The reasons for the unusual color patterns seen in coral reef fishes have been debated for some time. In some cases, the patterns are meant for concealment under certain conditions, as when the fish is resting in particular kinds of places.
In other cases, coloration may be used in species recognition to assure mating success.
In still other cases, fishes possessing venomous spines or flesh display “warning patterns” that enhance recognition by likely predators. Predators are not born with the knowledge that one kind of fish makes a fine meal while another kind will be a most unwelcome surprise if attacked or ingested. However, after experiencing the unpleasant results of attacking such protected prey, predators quickly learn to avoid hunting these species.
Coral reefs offer a vast array of different types of possible fish prey items. As might be expected then, there are varieties of coral reef fish species well adapted to make use of each of these ready food resources.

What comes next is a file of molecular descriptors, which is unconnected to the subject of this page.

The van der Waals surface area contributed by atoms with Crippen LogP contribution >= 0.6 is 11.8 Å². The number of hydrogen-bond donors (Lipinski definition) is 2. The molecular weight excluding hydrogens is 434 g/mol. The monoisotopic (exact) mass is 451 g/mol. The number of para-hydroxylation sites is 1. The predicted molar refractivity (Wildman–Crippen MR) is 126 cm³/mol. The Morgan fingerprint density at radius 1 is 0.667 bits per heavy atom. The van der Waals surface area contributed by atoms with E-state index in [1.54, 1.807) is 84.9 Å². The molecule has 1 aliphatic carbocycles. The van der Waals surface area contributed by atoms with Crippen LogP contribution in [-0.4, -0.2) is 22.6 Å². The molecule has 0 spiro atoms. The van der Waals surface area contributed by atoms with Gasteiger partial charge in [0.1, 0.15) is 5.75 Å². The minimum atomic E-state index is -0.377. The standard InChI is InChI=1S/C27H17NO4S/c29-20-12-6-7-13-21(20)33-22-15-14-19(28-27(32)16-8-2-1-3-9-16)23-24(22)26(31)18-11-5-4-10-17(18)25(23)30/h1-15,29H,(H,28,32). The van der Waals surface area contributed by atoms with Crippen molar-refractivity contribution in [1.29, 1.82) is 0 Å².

With the unusual variety of prey items available, it is not surprising that many types of reef fishes have evolved highly specialized jaws, mouths and teeth suited to particular kinds of food sources commonly found in coral reef habitats.
For example, the parrotfishes (Scaridae; pictured right) have evolved beak-like mouths suited for scraping algae from coral surfaces.
In contrast, butterflyfishes (Chaetodontidae; pictured above under “coloration”) have evolved forcep-like mouths well suited to nipping coral polyps, their primary food source.
Still, many other common reef-dwelling fishes, such as snappers (Lutjanidae) retain a more generalized feeding structure plan that enables them to utilize a wide variety of prey items, including smaller fishes and invertebrate animals.